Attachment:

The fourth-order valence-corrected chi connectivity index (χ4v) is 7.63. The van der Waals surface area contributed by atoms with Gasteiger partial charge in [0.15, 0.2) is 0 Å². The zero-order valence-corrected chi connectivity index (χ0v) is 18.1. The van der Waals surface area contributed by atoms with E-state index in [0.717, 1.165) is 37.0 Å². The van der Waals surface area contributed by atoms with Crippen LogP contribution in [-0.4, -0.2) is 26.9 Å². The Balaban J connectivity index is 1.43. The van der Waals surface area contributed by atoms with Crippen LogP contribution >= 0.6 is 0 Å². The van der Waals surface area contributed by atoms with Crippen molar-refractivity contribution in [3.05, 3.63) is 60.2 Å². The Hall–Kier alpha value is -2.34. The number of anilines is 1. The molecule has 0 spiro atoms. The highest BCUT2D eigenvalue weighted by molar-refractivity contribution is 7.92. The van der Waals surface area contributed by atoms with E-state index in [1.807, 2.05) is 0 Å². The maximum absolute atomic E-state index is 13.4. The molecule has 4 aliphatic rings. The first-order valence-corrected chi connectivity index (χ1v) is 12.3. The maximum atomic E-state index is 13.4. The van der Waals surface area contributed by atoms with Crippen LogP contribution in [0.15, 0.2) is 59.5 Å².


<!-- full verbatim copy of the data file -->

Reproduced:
The fourth-order valence-corrected chi connectivity index (χ4v) is 7.63. The van der Waals surface area contributed by atoms with Gasteiger partial charge in [0.15, 0.2) is 0 Å². The zero-order valence-corrected chi connectivity index (χ0v) is 18.1. The van der Waals surface area contributed by atoms with E-state index in [0.717, 1.165) is 37.0 Å². The van der Waals surface area contributed by atoms with Crippen LogP contribution in [-0.4, -0.2) is 26.9 Å². The Balaban J connectivity index is 1.43. The van der Waals surface area contributed by atoms with Crippen LogP contribution >= 0.6 is 0 Å². The van der Waals surface area contributed by atoms with Crippen molar-refractivity contribution in [3.05, 3.63) is 60.2 Å². The Hall–Kier alpha value is -2.34. The number of anilines is 1. The molecule has 0 spiro atoms. The highest BCUT2D eigenvalue weighted by molar-refractivity contribution is 7.92. The van der Waals surface area contributed by atoms with E-state index in [1.807, 2.05) is 0 Å². The maximum absolute atomic E-state index is 13.4. The molecule has 4 aliphatic rings. The first-order valence-corrected chi connectivity index (χ1v) is 12.3. The maximum atomic E-state index is 13.4. The van der Waals surface area contributed by atoms with Crippen LogP contribution in [0.15, 0.2) is 59.5 Å².